I call this contextualizing debate, and it’s a deceptively difficult process. You’ll need to read, extensively, about subjects that may never come up directly in a round. You’ll need to contemplate complex, elusive ideas about abstract concepts and apply eye-wateringly complex logic to understand the deepest recesses of the cosmos. You’ll have late nights and early mornings, and you’ll wake up with Sartre and Descartes cavorting through your mind (okay, maybe not).
I’m convinced that this process will make you a more three-dimensional person, and a citizen ready to step confidently as a full member of an excellent society. You can become one by practicing debate assiduously; however, being an excellent, three-dimensional person will also make you a better debater. Knowing your case seven responses deep, and understanding the reason it assumes empiricism, and knowing why that’s different from logical positivism, empowers you to defend yourself against a litany of possible objections. It’s almost impossible to lose when you know more than your opponent. You know that his second contention is false because it’s a misinterpretation of Aristotle; you can defeat her value by arguing that it breaks Rawls’ theory of distributive justice; you can persuade a judge that human life is valuable by telling them why.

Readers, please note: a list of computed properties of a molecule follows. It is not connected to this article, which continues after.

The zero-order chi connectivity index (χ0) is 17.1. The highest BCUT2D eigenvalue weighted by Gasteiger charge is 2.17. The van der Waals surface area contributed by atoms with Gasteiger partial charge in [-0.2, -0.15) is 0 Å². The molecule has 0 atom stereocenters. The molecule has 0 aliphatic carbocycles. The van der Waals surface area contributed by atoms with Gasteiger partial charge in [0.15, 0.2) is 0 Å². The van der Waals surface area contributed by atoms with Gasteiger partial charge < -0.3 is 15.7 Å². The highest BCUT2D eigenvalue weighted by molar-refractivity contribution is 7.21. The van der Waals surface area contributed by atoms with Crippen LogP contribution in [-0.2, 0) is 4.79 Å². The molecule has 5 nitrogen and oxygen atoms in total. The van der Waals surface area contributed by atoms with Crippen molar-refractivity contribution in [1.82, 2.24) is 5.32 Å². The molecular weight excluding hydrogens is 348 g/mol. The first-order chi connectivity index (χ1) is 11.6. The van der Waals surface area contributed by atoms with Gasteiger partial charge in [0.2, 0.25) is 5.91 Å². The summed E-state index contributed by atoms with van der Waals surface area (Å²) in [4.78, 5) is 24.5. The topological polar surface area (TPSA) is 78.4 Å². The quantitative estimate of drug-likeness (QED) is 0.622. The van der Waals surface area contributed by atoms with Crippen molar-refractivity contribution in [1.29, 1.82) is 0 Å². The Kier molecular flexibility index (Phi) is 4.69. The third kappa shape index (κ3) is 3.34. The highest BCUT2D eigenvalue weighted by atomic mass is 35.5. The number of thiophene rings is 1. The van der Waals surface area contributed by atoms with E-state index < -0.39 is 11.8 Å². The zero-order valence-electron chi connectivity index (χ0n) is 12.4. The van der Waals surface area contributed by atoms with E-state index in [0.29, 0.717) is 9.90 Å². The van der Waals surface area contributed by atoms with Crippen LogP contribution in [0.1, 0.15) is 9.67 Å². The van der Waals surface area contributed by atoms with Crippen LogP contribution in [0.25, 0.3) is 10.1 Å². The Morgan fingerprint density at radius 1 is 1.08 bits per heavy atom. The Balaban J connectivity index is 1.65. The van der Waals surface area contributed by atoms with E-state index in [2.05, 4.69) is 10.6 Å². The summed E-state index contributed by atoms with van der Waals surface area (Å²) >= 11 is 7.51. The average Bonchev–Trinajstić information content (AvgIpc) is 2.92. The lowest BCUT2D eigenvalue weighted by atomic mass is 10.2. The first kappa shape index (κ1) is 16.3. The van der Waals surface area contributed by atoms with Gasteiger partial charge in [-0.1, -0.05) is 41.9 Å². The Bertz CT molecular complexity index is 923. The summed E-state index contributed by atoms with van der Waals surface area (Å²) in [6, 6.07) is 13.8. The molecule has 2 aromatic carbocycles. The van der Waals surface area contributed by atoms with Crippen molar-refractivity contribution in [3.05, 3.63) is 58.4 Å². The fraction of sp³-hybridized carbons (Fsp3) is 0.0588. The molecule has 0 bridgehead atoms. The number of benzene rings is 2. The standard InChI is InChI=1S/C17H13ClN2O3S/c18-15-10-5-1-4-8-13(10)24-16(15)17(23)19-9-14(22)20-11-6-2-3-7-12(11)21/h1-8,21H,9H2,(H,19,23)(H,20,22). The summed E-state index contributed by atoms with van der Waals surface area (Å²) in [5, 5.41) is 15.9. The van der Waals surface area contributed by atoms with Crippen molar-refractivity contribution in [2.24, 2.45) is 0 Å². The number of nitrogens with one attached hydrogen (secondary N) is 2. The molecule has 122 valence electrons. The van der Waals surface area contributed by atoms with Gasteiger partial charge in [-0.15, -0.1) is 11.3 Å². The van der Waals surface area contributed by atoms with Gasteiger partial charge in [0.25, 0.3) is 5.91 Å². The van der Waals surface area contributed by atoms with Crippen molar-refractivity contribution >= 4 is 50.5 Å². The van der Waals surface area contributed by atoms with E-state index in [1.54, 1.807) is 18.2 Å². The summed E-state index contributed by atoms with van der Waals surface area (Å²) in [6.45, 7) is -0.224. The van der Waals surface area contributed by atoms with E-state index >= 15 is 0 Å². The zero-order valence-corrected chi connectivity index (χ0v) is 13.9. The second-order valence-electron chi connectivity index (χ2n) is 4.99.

More importantly, contextualizing debate contributes directly to your flourishing. Debate isn’t just another extracurricular you grudgingly tolerate so you can obtain acceptance to your ideal university. For that matter, no extracurricular is like that. Everything you do represents a unique opportunity to cultivate your personhood and inculcate excellence in your perspective. Don’t squander the precious years you’ve been given to indulge the human thirst for knowledge on obsession with trophies or shortcuts.
How Do I Contextualize Debate?
Let that freezing-cold cinder block basement be your jumping-off point. Don’t settle for vaguely metallic plastic when you could be accruing this. Know every argument one response deeper than there are speeches in your debate format. Know your philosophy deeper than you think any opponent could ever probe. Acknowledge the framework in which your case operates, and have defenses prepared for every assumption, as well as objections to the assumptions your opponents commonly make. There is no unassailable case; if you don’t see the holes, you haven’t read enough. Research tirelessly, on diverse subjects, to unlock the power to know more — you never know what esoteric principles your opponent may marshall under their nefarious banner (or just, you know, that intimidatingly large evidence binder).
As an exemplary economics professor once told me before an exam: “if you know everything, you should do alright.”
P.S.: this is the first article in a series. If you’re persuaded that contextualizing debate is worth your while, check back in soon for a list of 10 Things Every Debater Must Read Yesterday.